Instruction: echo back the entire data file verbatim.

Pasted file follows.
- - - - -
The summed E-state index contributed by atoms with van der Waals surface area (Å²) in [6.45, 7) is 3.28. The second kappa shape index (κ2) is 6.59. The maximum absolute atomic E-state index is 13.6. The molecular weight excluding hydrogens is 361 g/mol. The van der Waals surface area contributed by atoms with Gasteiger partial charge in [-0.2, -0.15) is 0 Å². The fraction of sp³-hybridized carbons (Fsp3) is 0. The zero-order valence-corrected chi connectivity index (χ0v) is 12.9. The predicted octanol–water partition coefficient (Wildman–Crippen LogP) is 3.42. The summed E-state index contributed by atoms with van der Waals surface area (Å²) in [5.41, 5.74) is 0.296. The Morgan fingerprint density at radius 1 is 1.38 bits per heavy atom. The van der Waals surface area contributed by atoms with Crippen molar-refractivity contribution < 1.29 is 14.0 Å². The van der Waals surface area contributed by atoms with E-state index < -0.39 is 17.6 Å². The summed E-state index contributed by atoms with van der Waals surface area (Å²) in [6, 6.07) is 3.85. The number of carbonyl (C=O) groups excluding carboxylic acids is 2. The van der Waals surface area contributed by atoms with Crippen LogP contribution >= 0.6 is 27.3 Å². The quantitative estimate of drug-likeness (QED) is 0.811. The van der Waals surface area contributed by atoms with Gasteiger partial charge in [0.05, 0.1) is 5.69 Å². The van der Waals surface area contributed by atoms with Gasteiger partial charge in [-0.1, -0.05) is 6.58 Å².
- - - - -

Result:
The summed E-state index contributed by atoms with van der Waals surface area (Å²) in [6.45, 7) is 3.28. The second kappa shape index (κ2) is 6.59. The maximum absolute atomic E-state index is 13.6. The molecular weight excluding hydrogens is 361 g/mol. The van der Waals surface area contributed by atoms with Gasteiger partial charge in [-0.2, -0.15) is 0 Å². The fraction of sp³-hybridized carbons (Fsp3) is 0. The zero-order valence-corrected chi connectivity index (χ0v) is 12.9. The predicted octanol–water partition coefficient (Wildman–Crippen LogP) is 3.42. The summed E-state index contributed by atoms with van der Waals surface area (Å²) in [5.41, 5.74) is 0.296. The Morgan fingerprint density at radius 1 is 1.38 bits per heavy atom. The van der Waals surface area contributed by atoms with Crippen molar-refractivity contribution < 1.29 is 14.0 Å². The van der Waals surface area contributed by atoms with E-state index < -0.39 is 17.6 Å². The summed E-state index contributed by atoms with van der Waals surface area (Å²) in [6, 6.07) is 3.85. The number of carbonyl (C=O) groups excluding carboxylic acids is 2. The van der Waals surface area contributed by atoms with Crippen LogP contribution >= 0.6 is 27.3 Å². The quantitative estimate of drug-likeness (QED) is 0.811. The van der Waals surface area contributed by atoms with Gasteiger partial charge in [0.05, 0.1) is 5.69 Å². The van der Waals surface area contributed by atoms with Gasteiger partial charge in [-0.1, -0.05) is 6.58 Å².